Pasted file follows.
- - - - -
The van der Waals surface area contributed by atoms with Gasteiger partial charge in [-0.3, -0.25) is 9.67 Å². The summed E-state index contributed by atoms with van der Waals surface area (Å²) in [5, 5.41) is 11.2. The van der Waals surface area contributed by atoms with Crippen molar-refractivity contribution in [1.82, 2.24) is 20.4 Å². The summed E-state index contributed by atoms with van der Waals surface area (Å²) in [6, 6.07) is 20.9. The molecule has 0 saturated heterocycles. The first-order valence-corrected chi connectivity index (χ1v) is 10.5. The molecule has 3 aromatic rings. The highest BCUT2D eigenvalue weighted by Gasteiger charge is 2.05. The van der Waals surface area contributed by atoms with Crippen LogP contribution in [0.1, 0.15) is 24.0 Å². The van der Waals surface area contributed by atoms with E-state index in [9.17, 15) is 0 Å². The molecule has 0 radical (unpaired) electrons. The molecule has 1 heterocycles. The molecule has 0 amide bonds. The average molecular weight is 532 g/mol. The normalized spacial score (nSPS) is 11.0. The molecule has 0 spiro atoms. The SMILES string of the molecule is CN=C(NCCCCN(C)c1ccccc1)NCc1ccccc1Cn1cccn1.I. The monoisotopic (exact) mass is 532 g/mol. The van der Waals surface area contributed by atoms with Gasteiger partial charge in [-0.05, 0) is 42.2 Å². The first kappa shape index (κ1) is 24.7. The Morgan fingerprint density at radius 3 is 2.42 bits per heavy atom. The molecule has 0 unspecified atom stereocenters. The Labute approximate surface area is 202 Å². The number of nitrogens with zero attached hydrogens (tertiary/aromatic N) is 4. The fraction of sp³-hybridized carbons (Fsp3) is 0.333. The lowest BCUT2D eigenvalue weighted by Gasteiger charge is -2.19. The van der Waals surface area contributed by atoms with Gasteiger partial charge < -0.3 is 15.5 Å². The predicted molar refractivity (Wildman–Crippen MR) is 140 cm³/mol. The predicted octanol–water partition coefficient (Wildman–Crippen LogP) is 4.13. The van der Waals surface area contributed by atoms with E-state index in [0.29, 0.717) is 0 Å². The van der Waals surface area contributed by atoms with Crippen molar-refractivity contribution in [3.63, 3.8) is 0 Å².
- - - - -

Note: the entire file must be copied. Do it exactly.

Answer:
The van der Waals surface area contributed by atoms with Gasteiger partial charge in [-0.3, -0.25) is 9.67 Å². The summed E-state index contributed by atoms with van der Waals surface area (Å²) in [5, 5.41) is 11.2. The van der Waals surface area contributed by atoms with Crippen molar-refractivity contribution in [1.82, 2.24) is 20.4 Å². The summed E-state index contributed by atoms with van der Waals surface area (Å²) in [6, 6.07) is 20.9. The molecule has 0 saturated heterocycles. The first-order valence-corrected chi connectivity index (χ1v) is 10.5. The molecule has 3 aromatic rings. The highest BCUT2D eigenvalue weighted by Gasteiger charge is 2.05. The van der Waals surface area contributed by atoms with Crippen LogP contribution in [0.1, 0.15) is 24.0 Å². The van der Waals surface area contributed by atoms with E-state index in [9.17, 15) is 0 Å². The molecule has 0 radical (unpaired) electrons. The molecule has 1 heterocycles. The molecule has 0 amide bonds. The average molecular weight is 532 g/mol. The normalized spacial score (nSPS) is 11.0. The molecule has 0 spiro atoms. The SMILES string of the molecule is CN=C(NCCCCN(C)c1ccccc1)NCc1ccccc1Cn1cccn1.I. The monoisotopic (exact) mass is 532 g/mol. The van der Waals surface area contributed by atoms with Gasteiger partial charge in [-0.05, 0) is 42.2 Å². The first kappa shape index (κ1) is 24.7. The Morgan fingerprint density at radius 3 is 2.42 bits per heavy atom. The molecule has 0 unspecified atom stereocenters. The Labute approximate surface area is 202 Å². The number of nitrogens with zero attached hydrogens (tertiary/aromatic N) is 4. The fraction of sp³-hybridized carbons (Fsp3) is 0.333. The lowest BCUT2D eigenvalue weighted by Gasteiger charge is -2.19. The van der Waals surface area contributed by atoms with Gasteiger partial charge < -0.3 is 15.5 Å². The predicted molar refractivity (Wildman–Crippen MR) is 140 cm³/mol. The predicted octanol–water partition coefficient (Wildman–Crippen LogP) is 4.13. The van der Waals surface area contributed by atoms with E-state index in [0.29, 0.717) is 0 Å². The van der Waals surface area contributed by atoms with Crippen molar-refractivity contribution in [3.63, 3.8) is 0 Å².